October 4th, 2006, 08:00 PM
Personally, I don't think that raw is as high as 42% by weight, no matter how you do the math about it.

October 4th, 2006, 08:03 PM
Yeah, slowed growth fixed his feet. After seeing that though, it makes me really want to warn people about dog's growing too too fast, you know?

I know Techno.. everyone says raw is super high in protein, but somehow or another it isn't the same or equal I don't think.. Not that I know enough BARF feeders, or BARF feeders that fed it to pups to know who had issues how.. I've only heard about the kibble folk feeding slightly higher protein than average and their tons of issues. Not everyone by any means, but enough people that it makes you really wonder. And then I wonder now that there is a variety of grain free diets even higher in protein available now, What that might do to a puppy's growth..

October 4th, 2006, 09:22 PM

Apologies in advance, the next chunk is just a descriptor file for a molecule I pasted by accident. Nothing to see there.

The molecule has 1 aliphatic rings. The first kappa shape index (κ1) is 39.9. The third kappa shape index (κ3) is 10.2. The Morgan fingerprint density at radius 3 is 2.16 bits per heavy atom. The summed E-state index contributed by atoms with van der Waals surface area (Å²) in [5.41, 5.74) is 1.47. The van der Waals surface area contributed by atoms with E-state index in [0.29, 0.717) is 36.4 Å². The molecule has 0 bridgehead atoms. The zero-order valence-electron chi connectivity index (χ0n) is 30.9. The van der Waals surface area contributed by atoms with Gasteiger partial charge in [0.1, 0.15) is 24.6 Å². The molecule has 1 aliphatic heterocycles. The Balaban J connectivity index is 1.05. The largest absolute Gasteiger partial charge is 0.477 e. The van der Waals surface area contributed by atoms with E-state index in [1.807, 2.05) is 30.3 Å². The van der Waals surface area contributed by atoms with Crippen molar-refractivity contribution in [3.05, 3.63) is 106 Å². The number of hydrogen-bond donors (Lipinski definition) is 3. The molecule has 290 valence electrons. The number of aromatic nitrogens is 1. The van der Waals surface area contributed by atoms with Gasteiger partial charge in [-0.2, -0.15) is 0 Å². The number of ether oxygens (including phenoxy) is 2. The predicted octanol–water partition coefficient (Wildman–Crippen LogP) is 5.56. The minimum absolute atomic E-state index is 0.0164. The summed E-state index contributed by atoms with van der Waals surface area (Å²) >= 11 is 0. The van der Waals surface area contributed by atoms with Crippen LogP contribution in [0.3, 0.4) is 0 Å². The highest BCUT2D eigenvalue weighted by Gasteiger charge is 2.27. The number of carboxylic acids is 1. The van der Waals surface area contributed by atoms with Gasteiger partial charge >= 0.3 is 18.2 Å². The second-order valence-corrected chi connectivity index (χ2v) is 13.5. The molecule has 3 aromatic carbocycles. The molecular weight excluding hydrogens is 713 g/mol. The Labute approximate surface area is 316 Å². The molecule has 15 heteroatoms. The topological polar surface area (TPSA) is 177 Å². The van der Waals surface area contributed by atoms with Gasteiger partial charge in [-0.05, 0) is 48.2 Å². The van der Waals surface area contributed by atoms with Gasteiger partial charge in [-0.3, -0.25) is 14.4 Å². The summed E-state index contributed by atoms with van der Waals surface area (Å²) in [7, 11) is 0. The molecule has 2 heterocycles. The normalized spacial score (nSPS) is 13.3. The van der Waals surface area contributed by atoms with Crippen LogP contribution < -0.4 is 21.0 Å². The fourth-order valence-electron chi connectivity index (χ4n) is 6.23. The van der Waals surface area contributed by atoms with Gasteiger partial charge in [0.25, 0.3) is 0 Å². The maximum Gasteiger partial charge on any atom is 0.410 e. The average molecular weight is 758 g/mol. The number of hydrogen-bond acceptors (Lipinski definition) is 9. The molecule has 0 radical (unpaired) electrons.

what do you guys think of this article?...

October 4th, 2006, 09:29 PM
From the purina one:
"This study, conducted in young Great Danes during their first half-year of life, concluded that dietary protein increased to 32 percent does not negatively affect skeletal or cartilage development in these dogs. The research also confirmed that dietary protein did not have detrimental effects on liver and kidney functioning."First 6 months isn't enough. How about rechecking when they're 5 and seeing how close to arthritis they have become? That's when it counts. At 6 months, they're not even 1/3 grown yet.

And the Euk one right below it states the same study over again. Hmm... the next .edu one too... :shrug: